Top products from r/winemaking

We found 36 product mentions on r/winemaking. We ranked the 108 resulting products by number of redditors who mentioned them. Here are the top 20.

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Top comments that mention products on r/winemaking:

u/fossil112 · 2 pointsr/winemaking

That's really intriguing. I'm baffled at how easily many of our lives can be with instant gratification, but others like yourselves need to be more intentional and thorough with your decision making. Makes me appreciate what we have down here in the 48.

Edit: Definitely spend as much time on here as possible. I would also recommend a really good book for you to pickup at your local Barnes and Noble (they'll likely need to order it).

It's a book I've referenced ad nauseam but genuinely love it. I continually find helpful resources from the author.

u/Vock · 2 pointsr/winemaking

I'm using the "Joy of Home Winemaking" by Terry Garey. Her website is here, and her book link is here.

She does a lot more of fruit wines as opposed to grape wines, which is what I'd rather do. You can always go and pick up a bottle of grape wine anywhere, but apple-mango...not so much. The process is pretty simple, I think it's a lot easier than making beer, just the aging process is much much longer.

Right now I have a strawberry apple, pineapple-cantaloupe-orange (In honour of Jack Layton) and a spiced mead bulk aging, and 20 L or so of Apfelwein, which I think is what is usually recommended for a first try at wines since it's pretty easy, and tastes delicious after 3 months.

u/TheDarkHorse83 · 2 pointsr/winemaking

First, get the book The Home Built Winery. Inside of there, they have a large cabinet/closet that you can build that will help you store your containers in an organized manner, and keep the temp controlled. Then build a crusher and press, and anything else that you think you may need. Don't forget, you're going to need a lot of carboys and/or larger containers that will fit in your storage closet.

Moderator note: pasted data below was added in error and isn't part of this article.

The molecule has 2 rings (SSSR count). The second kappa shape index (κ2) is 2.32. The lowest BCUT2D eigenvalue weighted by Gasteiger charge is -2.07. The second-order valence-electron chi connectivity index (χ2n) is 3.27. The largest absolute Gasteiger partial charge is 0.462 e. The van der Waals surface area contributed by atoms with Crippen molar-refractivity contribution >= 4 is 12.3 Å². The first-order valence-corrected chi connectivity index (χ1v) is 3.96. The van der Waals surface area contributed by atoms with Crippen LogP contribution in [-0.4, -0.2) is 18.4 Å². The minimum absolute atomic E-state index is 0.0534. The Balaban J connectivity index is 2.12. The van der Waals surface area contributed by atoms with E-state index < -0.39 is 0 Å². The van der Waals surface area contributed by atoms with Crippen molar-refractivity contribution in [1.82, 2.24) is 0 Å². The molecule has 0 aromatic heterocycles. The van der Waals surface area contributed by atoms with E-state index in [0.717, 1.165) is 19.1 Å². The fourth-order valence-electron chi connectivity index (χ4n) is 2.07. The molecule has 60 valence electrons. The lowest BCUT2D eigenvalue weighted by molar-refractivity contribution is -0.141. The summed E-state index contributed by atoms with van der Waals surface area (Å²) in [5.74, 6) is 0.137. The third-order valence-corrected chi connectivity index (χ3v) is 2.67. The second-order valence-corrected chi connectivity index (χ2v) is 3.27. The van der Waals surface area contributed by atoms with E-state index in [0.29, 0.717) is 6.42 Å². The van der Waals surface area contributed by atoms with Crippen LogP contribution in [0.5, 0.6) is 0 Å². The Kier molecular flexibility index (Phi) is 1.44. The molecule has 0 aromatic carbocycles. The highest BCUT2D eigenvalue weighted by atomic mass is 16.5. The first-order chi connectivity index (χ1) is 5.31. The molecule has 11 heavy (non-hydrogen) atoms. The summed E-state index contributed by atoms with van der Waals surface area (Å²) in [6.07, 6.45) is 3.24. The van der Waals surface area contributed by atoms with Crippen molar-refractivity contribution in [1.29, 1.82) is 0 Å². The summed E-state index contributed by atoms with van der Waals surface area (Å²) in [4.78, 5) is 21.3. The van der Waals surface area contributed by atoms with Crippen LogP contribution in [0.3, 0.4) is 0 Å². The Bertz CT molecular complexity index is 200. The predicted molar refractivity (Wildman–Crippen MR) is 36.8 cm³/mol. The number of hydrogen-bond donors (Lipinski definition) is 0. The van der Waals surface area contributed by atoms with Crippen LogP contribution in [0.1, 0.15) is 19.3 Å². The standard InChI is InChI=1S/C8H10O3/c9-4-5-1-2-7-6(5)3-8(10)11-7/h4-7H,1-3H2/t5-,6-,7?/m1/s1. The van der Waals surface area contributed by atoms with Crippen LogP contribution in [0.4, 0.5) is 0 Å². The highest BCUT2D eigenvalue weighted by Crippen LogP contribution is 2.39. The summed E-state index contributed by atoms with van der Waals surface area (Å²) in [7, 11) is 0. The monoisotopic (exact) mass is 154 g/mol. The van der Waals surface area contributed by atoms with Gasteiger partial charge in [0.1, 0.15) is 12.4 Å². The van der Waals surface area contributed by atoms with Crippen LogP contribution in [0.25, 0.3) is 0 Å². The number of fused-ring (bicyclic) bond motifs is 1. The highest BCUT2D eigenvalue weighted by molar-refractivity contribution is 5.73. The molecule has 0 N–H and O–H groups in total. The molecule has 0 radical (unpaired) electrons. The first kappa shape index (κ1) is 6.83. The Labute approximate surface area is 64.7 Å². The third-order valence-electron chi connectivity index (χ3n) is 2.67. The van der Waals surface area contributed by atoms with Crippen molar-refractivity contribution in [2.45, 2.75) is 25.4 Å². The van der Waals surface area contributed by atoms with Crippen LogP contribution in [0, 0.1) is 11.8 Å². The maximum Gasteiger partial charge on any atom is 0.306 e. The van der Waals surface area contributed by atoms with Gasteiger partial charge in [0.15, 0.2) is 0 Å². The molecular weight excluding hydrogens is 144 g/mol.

I'd want a good pump and a great filter system and a better way to bottle and cork.

As for a kegging set up, you should look at the homebrewing sub-Reddit, they build kegerators all the time. But you're going to have to use something other than CO2, unless you plan on only serving sparkling wine from the kegs.

Edit: I also forgot to mention that if you plan on getting bonded, then you're most likely going to need a sink in the garage.

u/SMC99 · 2 pointsr/winemaking

I went through our local UC Cooperative Master Gardener program and also read up on a few books.

It also helps to volunteer as a host at a local winery where you pour for guests. At a smaller winery you usually get to talk to the winemaker and get some ideas on what works in you area. I also found going up to Napa and shopping at the vineyard supply stores gave me a lot of insight on what worked and what didn't.

As for getting vines I started mine from cuttings of neighbors and friend's vineyards. Don't forget the rooting hormone powder.

Otherwise you can order the vines from nurseries listed on the Univerity of California National Grape Registry

Have fun and good luck!

u/RedWing007 · 2 pointsr/winemaking

If you are into native plants Wine from the Wilds is a good book talking about how to make wine from stuff you would find in north american forests. Loads of recipes and plant ID knowledge. My favorite easy to make wine is Strawberry wine. It is hard to find real strawberry wine in stores, so that might be a good starting point.

u/ThaBigTasty · 1 pointr/winemaking